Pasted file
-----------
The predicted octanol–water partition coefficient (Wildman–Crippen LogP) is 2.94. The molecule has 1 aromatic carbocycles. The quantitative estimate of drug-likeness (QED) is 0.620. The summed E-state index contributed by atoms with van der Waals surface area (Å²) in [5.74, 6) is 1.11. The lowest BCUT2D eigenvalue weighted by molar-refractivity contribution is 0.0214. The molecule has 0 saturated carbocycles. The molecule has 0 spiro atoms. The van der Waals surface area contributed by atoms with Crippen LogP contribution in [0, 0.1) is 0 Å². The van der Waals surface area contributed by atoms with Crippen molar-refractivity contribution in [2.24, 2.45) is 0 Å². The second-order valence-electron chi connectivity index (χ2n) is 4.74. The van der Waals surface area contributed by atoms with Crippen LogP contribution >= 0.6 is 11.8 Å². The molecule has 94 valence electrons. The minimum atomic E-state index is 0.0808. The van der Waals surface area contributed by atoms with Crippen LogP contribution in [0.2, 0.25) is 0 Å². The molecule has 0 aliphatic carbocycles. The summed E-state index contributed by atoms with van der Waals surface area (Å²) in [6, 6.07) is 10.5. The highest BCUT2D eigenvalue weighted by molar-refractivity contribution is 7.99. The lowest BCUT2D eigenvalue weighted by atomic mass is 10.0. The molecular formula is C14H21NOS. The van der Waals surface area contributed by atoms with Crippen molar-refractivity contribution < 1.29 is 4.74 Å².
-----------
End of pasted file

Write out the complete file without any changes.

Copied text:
The predicted octanol–water partition coefficient (Wildman–Crippen LogP) is 2.94. The molecule has 1 aromatic carbocycles. The quantitative estimate of drug-likeness (QED) is 0.620. The summed E-state index contributed by atoms with van der Waals surface area (Å²) in [5.74, 6) is 1.11. The lowest BCUT2D eigenvalue weighted by molar-refractivity contribution is 0.0214. The molecule has 0 saturated carbocycles. The molecule has 0 spiro atoms. The van der Waals surface area contributed by atoms with Crippen LogP contribution in [0, 0.1) is 0 Å². The van der Waals surface area contributed by atoms with Crippen molar-refractivity contribution in [2.24, 2.45) is 0 Å². The second-order valence-electron chi connectivity index (χ2n) is 4.74. The van der Waals surface area contributed by atoms with Crippen LogP contribution >= 0.6 is 11.8 Å². The molecule has 94 valence electrons. The minimum atomic E-state index is 0.0808. The van der Waals surface area contributed by atoms with Crippen LogP contribution in [0.2, 0.25) is 0 Å². The molecule has 0 aliphatic carbocycles. The summed E-state index contributed by atoms with van der Waals surface area (Å²) in [6, 6.07) is 10.5. The highest BCUT2D eigenvalue weighted by molar-refractivity contribution is 7.99. The lowest BCUT2D eigenvalue weighted by atomic mass is 10.0. The molecular formula is C14H21NOS. The van der Waals surface area contributed by atoms with Crippen molar-refractivity contribution < 1.29 is 4.74 Å².